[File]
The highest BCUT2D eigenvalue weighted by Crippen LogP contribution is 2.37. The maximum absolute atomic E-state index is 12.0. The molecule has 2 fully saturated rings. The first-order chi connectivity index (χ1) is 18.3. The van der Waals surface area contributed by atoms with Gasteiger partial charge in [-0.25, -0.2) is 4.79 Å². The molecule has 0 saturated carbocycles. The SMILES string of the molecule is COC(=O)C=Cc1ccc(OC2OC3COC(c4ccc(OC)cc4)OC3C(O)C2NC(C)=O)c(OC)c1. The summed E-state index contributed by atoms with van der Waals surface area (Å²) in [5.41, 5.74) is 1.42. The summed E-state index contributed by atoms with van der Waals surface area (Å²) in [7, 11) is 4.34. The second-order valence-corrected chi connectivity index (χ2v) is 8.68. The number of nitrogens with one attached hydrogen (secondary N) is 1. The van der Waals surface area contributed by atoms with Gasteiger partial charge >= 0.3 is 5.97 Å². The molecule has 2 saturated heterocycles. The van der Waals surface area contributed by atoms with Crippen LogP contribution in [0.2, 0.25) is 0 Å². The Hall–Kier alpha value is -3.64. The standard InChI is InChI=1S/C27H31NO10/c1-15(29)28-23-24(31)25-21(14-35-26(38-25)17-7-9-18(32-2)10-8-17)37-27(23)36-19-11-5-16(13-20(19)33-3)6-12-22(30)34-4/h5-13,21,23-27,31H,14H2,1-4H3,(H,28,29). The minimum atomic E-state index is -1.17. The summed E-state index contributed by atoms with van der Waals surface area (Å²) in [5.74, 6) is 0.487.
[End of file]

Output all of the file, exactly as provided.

The highest BCUT2D eigenvalue weighted by Crippen LogP contribution is 2.37. The maximum absolute atomic E-state index is 12.0. The molecule has 2 fully saturated rings. The first-order chi connectivity index (χ1) is 18.3. The van der Waals surface area contributed by atoms with Gasteiger partial charge in [-0.25, -0.2) is 4.79 Å². The molecule has 0 saturated carbocycles. The SMILES string of the molecule is COC(=O)C=Cc1ccc(OC2OC3COC(c4ccc(OC)cc4)OC3C(O)C2NC(C)=O)c(OC)c1. The summed E-state index contributed by atoms with van der Waals surface area (Å²) in [5.41, 5.74) is 1.42. The summed E-state index contributed by atoms with van der Waals surface area (Å²) in [7, 11) is 4.34. The second-order valence-corrected chi connectivity index (χ2v) is 8.68. The number of nitrogens with one attached hydrogen (secondary N) is 1. The van der Waals surface area contributed by atoms with Gasteiger partial charge >= 0.3 is 5.97 Å². The molecule has 2 saturated heterocycles. The van der Waals surface area contributed by atoms with Crippen LogP contribution in [0.2, 0.25) is 0 Å². The Hall–Kier alpha value is -3.64. The standard InChI is InChI=1S/C27H31NO10/c1-15(29)28-23-24(31)25-21(14-35-26(38-25)17-7-9-18(32-2)10-8-17)37-27(23)36-19-11-5-16(13-20(19)33-3)6-12-22(30)34-4/h5-13,21,23-27,31H,14H2,1-4H3,(H,28,29). The minimum atomic E-state index is -1.17. The summed E-state index contributed by atoms with van der Waals surface area (Å²) in [5.74, 6) is 0.487.